Rebecca Shrader on abortion, personal and political

Daniel Greenman, News Editor

On Thursday, April 21, “More than Two Sides: A Conversation on Abortion with Rebecca Shrader,” part of the Constructive Engagement Series’s was held with guest speaker Rebecca Shrader. Shrader spoke about her experience with fertility and abortion, which she has spoken about in her blog, Affections Eclipsed by Glory. The event was held in cooperation with the Williams Legacy Foundation, who sponsored the event.

Shrader, introduced as a “Christian with evolving beliefs” and “passionate about the nuances of abortion, fetal development, and adoption,” recalled her Southern Baptist and pro-life activist background, and her career at a low-risk pregnancy obstetrics clinic followed by work at Duke University. While a volunteer at a pregnancy center that gave free obstetric ultrasounds, Shrader hoped to show fetal development and convince people to choose life. 

While working in obstetrics in 2013. Shrader was carrying her first child, and as an obstetric sonographer, scanned herself weekly. In one scan of her fetus, she saw it had limb-body wall complex, a nongenetic condition that affects one of 50,000 births. In this case, the prognosis was extremely bleak. As Shrader was pro-life, she chose to try delivering it. Shrader named the fetus Cora and held a baby shower. On Monday at work after the shower, she scanned the baby and found it without a heartbeat. She buried it with a memorial at a baby cemetery with family. Shrader’s support network from family and church made it so she was “never alone” at the hospital, and supported her throughout.

It was after this that Shrader’s blog gained global attention, and many women with similar experiences reached out. Shrader and her husband also began a process to adopt an Ethiopian child (she would bring Aben home in 2017), and by June 2014 she had her first child, Lydia.

When Lydia was in pre-K, Shrader became pregnant again, scanning weekly and blogging. In the baby’s seventh week, she saw a cranial issue, likely anencephaly, an improper fusion of the top of the skull. Shrader said that no babies with it have lived more than a few weeks, and treatment is impossible. She and her husband named the baby Layla and decided to deliver it for organ donation, which she learned was possible in an anencephaly Facebook group. However, due to premature death, prohibiting donation After this, Shrader was “triggered daily” in her obstetric work, and feared explaining the death to her children.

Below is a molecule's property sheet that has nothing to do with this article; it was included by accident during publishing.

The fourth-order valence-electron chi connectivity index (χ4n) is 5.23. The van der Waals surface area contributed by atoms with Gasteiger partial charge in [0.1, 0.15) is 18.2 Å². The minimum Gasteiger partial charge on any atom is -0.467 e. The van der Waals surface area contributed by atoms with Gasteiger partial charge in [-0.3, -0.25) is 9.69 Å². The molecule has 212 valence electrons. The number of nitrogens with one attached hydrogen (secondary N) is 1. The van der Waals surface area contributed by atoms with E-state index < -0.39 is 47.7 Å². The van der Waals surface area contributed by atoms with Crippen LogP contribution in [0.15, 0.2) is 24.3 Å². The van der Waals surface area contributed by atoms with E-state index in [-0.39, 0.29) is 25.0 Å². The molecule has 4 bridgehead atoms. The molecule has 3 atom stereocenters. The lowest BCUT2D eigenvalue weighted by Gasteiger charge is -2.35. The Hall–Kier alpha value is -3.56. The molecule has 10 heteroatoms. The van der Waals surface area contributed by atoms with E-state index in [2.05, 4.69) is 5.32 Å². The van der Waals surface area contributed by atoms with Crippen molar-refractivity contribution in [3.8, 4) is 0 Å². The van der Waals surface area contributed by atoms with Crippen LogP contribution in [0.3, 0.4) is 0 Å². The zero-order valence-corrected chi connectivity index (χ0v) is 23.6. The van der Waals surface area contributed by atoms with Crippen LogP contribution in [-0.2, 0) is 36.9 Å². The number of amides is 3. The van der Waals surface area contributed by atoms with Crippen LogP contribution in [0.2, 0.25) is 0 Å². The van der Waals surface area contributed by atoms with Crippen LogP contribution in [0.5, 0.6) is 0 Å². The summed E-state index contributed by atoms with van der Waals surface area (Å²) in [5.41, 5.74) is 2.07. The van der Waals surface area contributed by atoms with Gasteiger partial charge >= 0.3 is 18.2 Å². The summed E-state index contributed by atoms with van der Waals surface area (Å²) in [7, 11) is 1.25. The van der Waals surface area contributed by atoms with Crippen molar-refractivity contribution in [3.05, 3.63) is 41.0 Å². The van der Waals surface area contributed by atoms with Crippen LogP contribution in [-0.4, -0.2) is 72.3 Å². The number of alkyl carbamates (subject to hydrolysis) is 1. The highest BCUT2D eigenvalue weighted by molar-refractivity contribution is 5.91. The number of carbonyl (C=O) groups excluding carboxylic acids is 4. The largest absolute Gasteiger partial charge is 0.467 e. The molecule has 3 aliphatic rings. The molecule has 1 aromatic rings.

Shrader shared her thoughts on the scientific and political side of the issue, saying both sides of abortion debates “have extremes [she] “can’t support”. Shrader recalled an anonymous friend from her church, whose baby had trisomy 13, a not uncommon syndrome. To enter a Planned Parenthood, she walked through a “gauntlet” of protesters who shouted “horrible things.” Shader’s friend received insufficient support from her church community, where the pastor was attacked for not disciplining her. 

Shrader believes that everyone is entitled to care and compassion for infertility treatment. Speaking about Roe v. Wade, Shader said it “should be the law of the land and that Christians should focus on making abortion unnecessary, not illegal”. Shrader recalled cases in which pharmacies denied miscarriage medications, which are the same two pills as for abortion. If legislation against the pills were to pass, women with life-threatening ectopic pregnancies might continue to be denied treatment. Shrader also detailed cases in which anti-abortion laws effectively force doctors to call lawmakers to ask if certain medical practices are legal, causing unsafe wait times. Citing The Atlantic’s article “A Covert Network of Activists Is Preparing for the End of Roe”, Shrader noted that 13 states have laws to ban abortion once Roe v. Wade falls and that many counties lack abortion access. She also noted Dobbs v. Jackson Women’s Health Organization, to be before the Supreme Court in June, which could ban abortions before 15 weeks, effectively ending Roe v. Wade. She then discussed the return of do-it-yourself abortions, which killed many in the ’70s. The components for “lunch hour” canula abortions, done with a glass jar, tube, and syringe, can be easily ordered online.

Shrader said the overall situation is “hard to watch as someone [who would have] been affected by these laws”, and that with her pro-life experience, she hopes to hear “women caught in the middle” of political divisions. Though she stands choosing to deliver her high-risk pregnancies, Shrader said that if she had a third baby with a known lethal condition, she doesn’t know if she’d do the same. “Everyone should have the freedom I had”, she added, saying she can’t imagine where her friend would be now if denied an abortion.

Union’s President, David Harris, who started the series four years ago, prefaced the talk. Upon hearing Shrader’s This American Life podcast episode, he thought it fit the series’s theme: Harris challenged attendees to “feel how someone could feel differently” on abortion even if they “don’t change your mind”. Harris further said he was “really excited” for “suggestions from students or others in the community to talk in a more open way about ‘X’ as a society.”